SB: Aside from the THIN MAN films, I was also reminded of another popular parody of Nick and Nora and their interplay; The BEYOND BELIEF shorts from THE THRILLING ADVENTURE HOUR live shows at the Coronet Theatre (featuring Paget Brewster and Paul F Tompkins). Were you already aware of those characters?
TP: No, but it sounds awesome. I’ll definitely have to check it out.
SB: Are Grace and Johnny likely to return in any future shorts? The short seems to prove that such an idea for a series of short films has endless potential.
TP: I’d love to do more! I’m in pre-production on another short right now that’s unrelated but I have every intention of revisiting Grace and Johnny in the future. There are already a dozen ridiculous scenarios to put them in swirling around in my head.
SB: Are there any acting or writing projects on the horizon that we should be looking out for?
TP: Next month I’ll be shooting another short I wrote currently titled THE ROUTINE. Not a comedy but rather a sci-fi piece with horror elements. Sort of Twilight Zone meets Ray Bradbury. It’s the story of a reclusive woman whose breakdown manifests itself into her daily routine leading to catastrophic results. I’ve teamed up with a super talented guy named Brian Groh who will be directing. Be on the lookout for it later this year.
SB: Anything else upcoming that you might want to promote?
TP: For those who live in Los Angeles and would like to watch ANOTHER GRACE & JOHNNY ADVENTURE: ZOMBIE ISLAND on the big screen, it will be playing at the LA Comedy Festival (http://lacomedyfest.com) on Sunday, May 19th at 3:30PM at the Let Live Theatre. Peter Soby, Matt Speak and I will be there in person so come say hi.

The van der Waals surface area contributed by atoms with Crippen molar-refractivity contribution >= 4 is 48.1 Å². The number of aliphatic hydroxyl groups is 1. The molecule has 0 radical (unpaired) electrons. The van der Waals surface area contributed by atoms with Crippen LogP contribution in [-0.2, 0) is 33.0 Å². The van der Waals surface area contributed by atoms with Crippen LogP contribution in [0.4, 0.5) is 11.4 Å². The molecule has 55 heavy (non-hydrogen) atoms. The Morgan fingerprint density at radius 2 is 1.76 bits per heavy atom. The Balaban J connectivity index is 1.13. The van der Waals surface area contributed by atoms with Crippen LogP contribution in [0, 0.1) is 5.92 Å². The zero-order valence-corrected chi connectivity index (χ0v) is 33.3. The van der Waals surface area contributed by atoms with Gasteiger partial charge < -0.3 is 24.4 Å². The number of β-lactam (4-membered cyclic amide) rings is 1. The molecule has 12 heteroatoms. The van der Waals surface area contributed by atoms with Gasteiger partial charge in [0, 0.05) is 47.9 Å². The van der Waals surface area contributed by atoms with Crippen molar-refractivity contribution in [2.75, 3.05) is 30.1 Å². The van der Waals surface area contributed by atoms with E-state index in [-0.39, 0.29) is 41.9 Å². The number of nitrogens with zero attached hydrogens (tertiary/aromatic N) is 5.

Also, I’m going to be performing in the world premiere of a live stage production of THE TIME MACHINE as part of the Hollywood Fringe festival. (http://hollywoodfringe.org) It’s a rock opera based on the H.G. Wells novel. Featuring all original music and opening at the Lillian Theatre on June 13th. You don’t want to miss it.
SB: Finally, you’ve had a variety of varied acting experiences. What advice might you have for young actors or actresses looking to break in or find their own acting niche?
TP: Honestly, I wouldn’t advise anyone to get into this business. It’s a tough racket and you have to have incredibly thick skin. That being said, if you love it more than anything else and are determined to pursue it at all costs then don’t sit around being idle. Do theatre, read books on acting, participate in student films, write your own stuff, channel your creativity. There are a ton of jerks out there who will gladly take your money or god knows what else in exchange for so-called opportunities or experience. Avoid them. Surround yourself with other hardworking talented people. There isn’t anything you can’t make happen on your own as long as your head and heart are in the right place. We’re artists after all, it’s what we do.